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Healing Power of Images : Emotions ranging from grief to joy inspire a series of 19 abstract but graceful compositions by Edna Miron-Wapner.

August 06, 1993|NANCY KAPITANOFF | SPECIAL TO THE TIMES; Nancy Kapitanoff writes regularly about art for The Times. and

Israeli artist Edna Miron-Wapner's "Images," on view at the University of Judaism's Platt Gallery, were her "surrender to the healing power of the creative process," she said.

She began the series of 19 works in January, 1991, in Los Angeles while staying with relatives. She had just come from Canada, and a death in the family. Soon after, the Gulf War began.

"My father had just died, and I was watching the war on TV. I had a lot of strong emotions. I needed so badly to express everything that was going on," she said. "I painted most of this work here in L. A., in a garden."

Standing in front of "Tzadi II," she recalled the indignation that inspired this piece when "they were bombing my country," she said.

However, a 1993 work, "Tikkun Olam II," is her call to repair the world. "The work is very primal, as if you dig down deep inside you and pour it out."

Arising from earlier sumi paintings of Hebrew letters--which embraced her passions for calligraphy, Jewish mysticism and Japanese Zen art--these abstract "Images" in sumi ink on paper speak boldly of many emotions--grief, pain, anger, frustration, joy, love.

They embody a vital grace through their powerful yet delicate compositions and brush strokes.

"Inspired by Eastern concepts of harmony, of active relationships between positive and negative space, as much as by the words of ancient Hebrew poets and mystics, she unconsciously began to relate to the classic Hebrew letter forms as departure points, rather than as the end of the road," wrote Barbara Gingold in the exhibit catalogue essay.

The artistic process that led to "Images" began more than 20 years ago.

Born in Tel Aviv in 1948, Miron-Wapner grew up in Montreal.

In the early '70s, she studied the batik technique of hand-dyeing fabrics. "There is a certain randomness in the batik process that you can't control. That's exciting to me."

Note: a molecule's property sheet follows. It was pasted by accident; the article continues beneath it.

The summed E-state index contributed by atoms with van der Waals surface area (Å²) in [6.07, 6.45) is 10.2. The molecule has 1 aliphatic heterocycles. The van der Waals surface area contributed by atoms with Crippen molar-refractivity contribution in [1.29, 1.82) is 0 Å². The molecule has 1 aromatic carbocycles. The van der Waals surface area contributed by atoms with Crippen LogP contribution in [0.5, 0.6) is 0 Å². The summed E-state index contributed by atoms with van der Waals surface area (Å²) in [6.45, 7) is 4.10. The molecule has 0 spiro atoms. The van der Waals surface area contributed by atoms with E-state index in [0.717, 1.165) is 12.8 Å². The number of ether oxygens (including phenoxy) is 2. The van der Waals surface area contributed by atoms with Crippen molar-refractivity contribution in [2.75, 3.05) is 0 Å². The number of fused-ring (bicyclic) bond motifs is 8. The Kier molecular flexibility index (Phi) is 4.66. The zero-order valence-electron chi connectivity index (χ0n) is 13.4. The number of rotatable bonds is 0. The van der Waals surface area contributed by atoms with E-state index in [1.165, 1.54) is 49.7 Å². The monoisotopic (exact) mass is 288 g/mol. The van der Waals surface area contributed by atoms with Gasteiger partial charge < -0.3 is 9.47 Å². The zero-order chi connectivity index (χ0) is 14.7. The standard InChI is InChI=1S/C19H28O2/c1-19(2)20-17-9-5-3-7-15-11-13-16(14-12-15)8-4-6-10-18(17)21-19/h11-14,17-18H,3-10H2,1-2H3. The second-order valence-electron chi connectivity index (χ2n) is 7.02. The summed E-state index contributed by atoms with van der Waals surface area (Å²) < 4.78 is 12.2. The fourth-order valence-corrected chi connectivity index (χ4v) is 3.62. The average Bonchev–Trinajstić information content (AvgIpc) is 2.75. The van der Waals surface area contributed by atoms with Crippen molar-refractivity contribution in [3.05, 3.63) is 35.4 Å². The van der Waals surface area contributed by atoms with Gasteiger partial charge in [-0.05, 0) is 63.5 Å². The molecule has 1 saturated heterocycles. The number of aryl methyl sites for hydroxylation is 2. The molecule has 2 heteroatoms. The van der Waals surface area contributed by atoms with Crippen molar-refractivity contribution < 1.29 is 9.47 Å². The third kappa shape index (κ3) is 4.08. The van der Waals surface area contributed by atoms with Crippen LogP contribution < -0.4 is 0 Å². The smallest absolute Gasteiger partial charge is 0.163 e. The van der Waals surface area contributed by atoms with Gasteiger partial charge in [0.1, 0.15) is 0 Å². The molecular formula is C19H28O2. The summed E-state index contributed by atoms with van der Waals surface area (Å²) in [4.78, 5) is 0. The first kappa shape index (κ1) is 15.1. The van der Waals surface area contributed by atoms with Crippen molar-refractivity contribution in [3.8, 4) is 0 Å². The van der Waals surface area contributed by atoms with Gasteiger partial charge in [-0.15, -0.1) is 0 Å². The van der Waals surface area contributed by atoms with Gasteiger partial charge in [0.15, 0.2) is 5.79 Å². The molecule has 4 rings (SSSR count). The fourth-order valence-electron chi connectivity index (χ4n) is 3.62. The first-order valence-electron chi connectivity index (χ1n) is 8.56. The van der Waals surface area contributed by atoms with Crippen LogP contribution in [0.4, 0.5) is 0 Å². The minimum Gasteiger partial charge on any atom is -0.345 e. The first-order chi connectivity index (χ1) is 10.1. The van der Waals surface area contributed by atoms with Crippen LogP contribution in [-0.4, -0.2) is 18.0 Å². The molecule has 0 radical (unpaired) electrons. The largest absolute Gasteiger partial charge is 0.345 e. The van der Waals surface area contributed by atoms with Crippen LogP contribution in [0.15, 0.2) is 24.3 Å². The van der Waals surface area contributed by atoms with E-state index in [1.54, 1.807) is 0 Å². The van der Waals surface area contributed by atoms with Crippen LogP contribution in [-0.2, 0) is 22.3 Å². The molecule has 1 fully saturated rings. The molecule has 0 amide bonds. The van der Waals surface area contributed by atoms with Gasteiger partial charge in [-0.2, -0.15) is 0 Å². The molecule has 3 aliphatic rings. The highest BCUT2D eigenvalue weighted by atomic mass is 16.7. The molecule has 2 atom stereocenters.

She chose to move to Jerusalem in the late '70s.

"I knew I belonged there. I didn't know anybody, but I felt at home," she said.

Exposed to just a minimal amount of Hebrew in her home while growing up, she became fluent in the language within six months of her move. A fascination with Hebrew letter forms led her to learn calligraphy. She picked it up quickly and began combining calligraphy with batik designs on paper.

From these efforts, she developed an interest in making paper that was enhanced by a six-month trip to the Far East, where she attended papermaking workshops.

Upon her return to Israel, she studied papermaking with Joyce Meyer Schmidt.

After that, she lived in Los Angeles from 1985 to 1990. She continued to study with Harriet Germain, then with Yoshio Ikezawa, who also introduced her to sumi painting techniques.

"After I did sumi landscapes for a while, he started to show me the current thing (1988-89) in Japan, which was abstract Japanese calligraphy," Miron-Wapner said. "He said to me, 'You should do this with your Hebrew.' The first ones I did were really simple letters, simple brush strokes. The new shapes were so fresh and different for him."

Miron-Wapner's original show of "Images" last year at the Judah L. Magnes Museum in Berkeley presented only 18 works. The additional work in this show, "Hallelujah," was done this year. It is "a piece of celebration," she said. "In the powerful brush strokes and the energy of the inks, my pain would subside. I experienced the nurturing force of my art, which touched my mind, body and soul."

Through this process of healing herself, Miron-Wapner found that her work "was touching other people in the way they needed to be touched," she said.

Rather than confine viewers to the specific meanings she derives from her work, she invites them to "experience, understand and feel touched" by "Images" in their own way.

Where and When What: "Images: Art as Tikkun--Healing and Transformation." Location: Platt Gallery, University of Judaism, 15600 Mulholland Drive, Bel-Air. Hours: 10 a.m. to 4 p.m. Mondays through Thursdays, 10 a.m. to 2 p.m. Fridays. Through Aug. 28. Call: (310) 476-9777, Ext. 276.

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